Starting this series again: highlights and lowlights from a week around the tinternet!
The lies we tell ourselves: ending comfortable myths about poverty : Fascinating, scary and challenging document revealing the truth behind myths we believe that seem to stop us acting on poverty. This is a document written by a collation of Churches and is aimed at people who identify themselves as Christian. This could be a blog series in itself but I suggest you read the first couple of pages which briefly outline the myths we believe. Thanks to James Prescott for bringing this document to my attention.
Several things clicked at once: These guys had burdens placed upon them by others(people like me) that had nothing to do with Jesus. Jesus said his interpretation of religious Law, his yoke, was easy and his burden light (11:38). His opponents, the religious leaders, accused him of abolishing the Law (5:17) and ignoring their pet scriptures about holiness and who was “in” and who was “out.” The fundamentalists of Jesus’ day were threatened by his message of an easy yoke, and they made his followers out to be “abolishers of the law.” In response, Jesus commanded his followers to out-love, out-pray, and out-give his detractors (5:21-7:27).
Rachel Held Evans continues her “Ask a…” series with a conversation with Shane Claiborne. Very encouraging interview where Shane answered questions from Rachel’s readers. Rather than quoting any of Shane’s response, here is part of a question posed to him:
I desire to use my life to bring others to the understanding that following Christ is radical. I know others are in the same boat as I am, some in churches, jobs, etc who see the great need for change, and are unsure as to how to proceed. Do we change everything or do we work for little victories where we are already and hope for long term change. Or are we just contributing to the problem, maintaining the status quo. As someone in her 50s, I realize just how short life really is. With your broader view of where America is going – Christianity and the Church in particular – I would like to know where you think we as Christians should be dedicating our time and resources most.
As a younger Christian I got the impression that everything to do with Christianity pretty much came down to heaven and hell. That was the whole point of my existence. Life was a sordid little waiting room we had to put up with until we died or Jesus returned and then we got to party forever. I also got the impression that what decided whether I was going to heaven or hell was what I ‘believed’. That was what people meant by ‘faith’. It was about doctrine, what theology I signed up to. ‘Good works’ were almost treated with suspicion because then we might think we could ‘earn’ our way to heaven.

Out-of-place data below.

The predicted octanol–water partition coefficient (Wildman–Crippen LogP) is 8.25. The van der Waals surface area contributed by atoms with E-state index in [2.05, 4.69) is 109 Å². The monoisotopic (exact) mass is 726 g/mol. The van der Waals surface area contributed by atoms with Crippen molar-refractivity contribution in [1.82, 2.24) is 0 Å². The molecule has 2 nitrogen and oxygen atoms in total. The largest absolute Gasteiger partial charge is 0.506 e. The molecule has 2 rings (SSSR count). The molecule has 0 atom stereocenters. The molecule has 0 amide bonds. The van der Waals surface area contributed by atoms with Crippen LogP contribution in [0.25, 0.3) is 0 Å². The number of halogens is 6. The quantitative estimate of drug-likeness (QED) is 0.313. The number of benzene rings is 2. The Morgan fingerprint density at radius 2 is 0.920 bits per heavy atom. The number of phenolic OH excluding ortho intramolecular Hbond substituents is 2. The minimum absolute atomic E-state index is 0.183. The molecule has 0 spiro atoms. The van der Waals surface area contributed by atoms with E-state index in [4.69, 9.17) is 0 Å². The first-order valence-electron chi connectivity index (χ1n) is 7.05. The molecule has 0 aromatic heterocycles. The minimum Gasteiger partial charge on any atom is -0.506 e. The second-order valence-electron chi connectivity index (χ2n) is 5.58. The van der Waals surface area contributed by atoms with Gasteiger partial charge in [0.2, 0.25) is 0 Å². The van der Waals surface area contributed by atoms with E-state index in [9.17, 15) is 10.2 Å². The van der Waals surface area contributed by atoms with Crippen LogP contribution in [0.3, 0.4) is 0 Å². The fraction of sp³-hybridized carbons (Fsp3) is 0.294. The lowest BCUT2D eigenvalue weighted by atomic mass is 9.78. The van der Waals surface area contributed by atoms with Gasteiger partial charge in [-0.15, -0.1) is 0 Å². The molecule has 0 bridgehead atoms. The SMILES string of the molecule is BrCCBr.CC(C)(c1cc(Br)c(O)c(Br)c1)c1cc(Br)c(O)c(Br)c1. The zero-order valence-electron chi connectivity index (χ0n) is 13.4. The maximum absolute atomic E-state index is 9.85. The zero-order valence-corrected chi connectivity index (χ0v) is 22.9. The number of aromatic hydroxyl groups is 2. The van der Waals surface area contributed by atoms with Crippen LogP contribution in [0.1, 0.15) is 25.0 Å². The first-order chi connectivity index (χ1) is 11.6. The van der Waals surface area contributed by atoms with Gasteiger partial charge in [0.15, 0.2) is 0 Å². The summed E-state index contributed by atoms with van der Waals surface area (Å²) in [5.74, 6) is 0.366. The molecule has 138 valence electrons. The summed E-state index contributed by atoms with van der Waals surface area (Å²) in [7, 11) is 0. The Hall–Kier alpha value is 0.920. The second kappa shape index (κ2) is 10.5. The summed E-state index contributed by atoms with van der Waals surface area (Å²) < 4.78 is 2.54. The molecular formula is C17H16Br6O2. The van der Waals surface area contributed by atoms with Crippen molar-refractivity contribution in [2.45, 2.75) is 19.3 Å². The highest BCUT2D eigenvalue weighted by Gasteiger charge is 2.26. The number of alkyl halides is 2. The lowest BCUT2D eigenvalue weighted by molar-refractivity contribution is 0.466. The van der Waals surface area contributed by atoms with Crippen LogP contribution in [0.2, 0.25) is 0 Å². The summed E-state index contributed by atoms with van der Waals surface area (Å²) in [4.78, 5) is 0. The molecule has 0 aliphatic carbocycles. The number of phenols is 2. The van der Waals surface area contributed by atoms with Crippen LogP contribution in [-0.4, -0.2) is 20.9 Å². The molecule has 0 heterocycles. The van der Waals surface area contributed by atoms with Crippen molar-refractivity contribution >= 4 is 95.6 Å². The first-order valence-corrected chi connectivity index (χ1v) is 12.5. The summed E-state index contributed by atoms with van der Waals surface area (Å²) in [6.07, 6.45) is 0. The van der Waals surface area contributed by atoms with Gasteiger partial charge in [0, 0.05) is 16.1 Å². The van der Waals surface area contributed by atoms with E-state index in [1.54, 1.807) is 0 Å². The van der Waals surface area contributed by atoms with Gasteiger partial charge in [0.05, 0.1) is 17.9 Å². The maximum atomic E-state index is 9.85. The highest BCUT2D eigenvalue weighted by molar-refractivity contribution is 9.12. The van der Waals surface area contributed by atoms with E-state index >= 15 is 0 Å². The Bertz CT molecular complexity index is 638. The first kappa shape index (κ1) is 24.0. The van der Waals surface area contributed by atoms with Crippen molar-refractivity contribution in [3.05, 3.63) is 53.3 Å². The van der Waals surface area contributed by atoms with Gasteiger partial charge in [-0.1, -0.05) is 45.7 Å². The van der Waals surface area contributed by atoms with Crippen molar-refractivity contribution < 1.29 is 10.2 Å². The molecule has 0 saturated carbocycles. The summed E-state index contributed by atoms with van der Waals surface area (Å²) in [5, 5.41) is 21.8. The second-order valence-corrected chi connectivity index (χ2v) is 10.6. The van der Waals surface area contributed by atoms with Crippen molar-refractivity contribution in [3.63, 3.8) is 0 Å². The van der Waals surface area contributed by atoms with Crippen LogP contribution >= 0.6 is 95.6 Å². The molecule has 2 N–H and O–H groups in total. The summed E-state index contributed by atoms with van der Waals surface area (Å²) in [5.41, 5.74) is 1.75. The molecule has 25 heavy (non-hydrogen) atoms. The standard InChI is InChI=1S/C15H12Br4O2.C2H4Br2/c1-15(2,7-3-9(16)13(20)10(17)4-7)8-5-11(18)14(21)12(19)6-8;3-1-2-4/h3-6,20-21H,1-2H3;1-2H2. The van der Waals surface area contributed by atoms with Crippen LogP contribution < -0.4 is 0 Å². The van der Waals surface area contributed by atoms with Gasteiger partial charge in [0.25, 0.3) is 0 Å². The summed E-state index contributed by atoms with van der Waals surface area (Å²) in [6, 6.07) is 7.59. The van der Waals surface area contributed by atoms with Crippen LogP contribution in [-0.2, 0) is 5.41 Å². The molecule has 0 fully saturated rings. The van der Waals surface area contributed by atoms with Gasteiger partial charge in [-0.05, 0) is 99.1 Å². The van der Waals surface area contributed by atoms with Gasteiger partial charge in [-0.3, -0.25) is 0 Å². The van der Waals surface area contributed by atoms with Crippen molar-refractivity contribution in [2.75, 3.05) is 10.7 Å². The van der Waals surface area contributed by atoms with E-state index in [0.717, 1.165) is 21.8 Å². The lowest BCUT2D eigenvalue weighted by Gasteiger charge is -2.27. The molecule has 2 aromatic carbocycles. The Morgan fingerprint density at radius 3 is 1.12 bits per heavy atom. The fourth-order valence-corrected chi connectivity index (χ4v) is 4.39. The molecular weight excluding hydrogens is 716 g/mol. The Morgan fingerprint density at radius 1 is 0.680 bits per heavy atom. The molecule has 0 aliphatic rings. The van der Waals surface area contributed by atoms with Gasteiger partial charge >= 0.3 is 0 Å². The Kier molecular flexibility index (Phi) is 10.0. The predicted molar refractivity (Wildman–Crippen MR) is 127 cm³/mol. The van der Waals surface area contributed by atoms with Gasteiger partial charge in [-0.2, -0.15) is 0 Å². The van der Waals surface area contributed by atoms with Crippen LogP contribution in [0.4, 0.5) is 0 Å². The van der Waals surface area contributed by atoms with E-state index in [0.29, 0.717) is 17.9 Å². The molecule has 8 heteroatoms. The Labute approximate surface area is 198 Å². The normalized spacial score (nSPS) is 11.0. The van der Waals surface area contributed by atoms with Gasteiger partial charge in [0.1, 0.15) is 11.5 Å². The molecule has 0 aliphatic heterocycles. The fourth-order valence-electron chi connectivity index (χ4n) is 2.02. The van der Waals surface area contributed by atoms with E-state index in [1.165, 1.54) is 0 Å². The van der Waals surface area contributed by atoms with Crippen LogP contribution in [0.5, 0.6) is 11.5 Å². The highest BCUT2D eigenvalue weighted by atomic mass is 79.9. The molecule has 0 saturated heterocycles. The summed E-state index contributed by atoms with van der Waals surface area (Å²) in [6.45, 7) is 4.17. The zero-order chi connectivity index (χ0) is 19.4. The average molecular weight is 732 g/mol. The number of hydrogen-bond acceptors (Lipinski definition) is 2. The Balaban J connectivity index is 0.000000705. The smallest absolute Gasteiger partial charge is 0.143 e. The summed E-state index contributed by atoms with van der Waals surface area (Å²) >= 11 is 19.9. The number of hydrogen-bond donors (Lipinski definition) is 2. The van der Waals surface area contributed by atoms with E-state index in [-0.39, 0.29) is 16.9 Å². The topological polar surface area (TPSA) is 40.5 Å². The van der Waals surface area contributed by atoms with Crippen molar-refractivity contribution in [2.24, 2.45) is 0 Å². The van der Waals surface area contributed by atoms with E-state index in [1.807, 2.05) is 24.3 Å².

But Jesus didn’t go around making sure everyone’s statements of faith were ‘sound’. He spoke in riddles and parables, sometimes deliberately leaving people unsure of what he meant. He would have got low marks for his evangelism technique from some Christians I used to know. He healed the sick, he hung out with outcasts and freaks, he talked about meeting the needs of the poor; he spoke truth to power. The people he really had a beef with were the Pharisees, the religious establishment who were obsessed with correct doctrine.
Tweets of the week:
Jonathan Merritt : We have taught our children that violence is bad only if bad guys do it. If the good guys it, everyone is allowed to cheer. -B. Brown Taylor
BishopMark1: The great missiological theme for this generation is Reconciliation
Bible Students Say:“The bible is a gateway that allows poorer people, to find an outlet for their own inkling.” (Wait…what?) *If you’ve forgotten, Bible Students Say tweets bits of Theological essays from students…yes it is mockery, yes it is blummin funny, and yes, a little bit scary!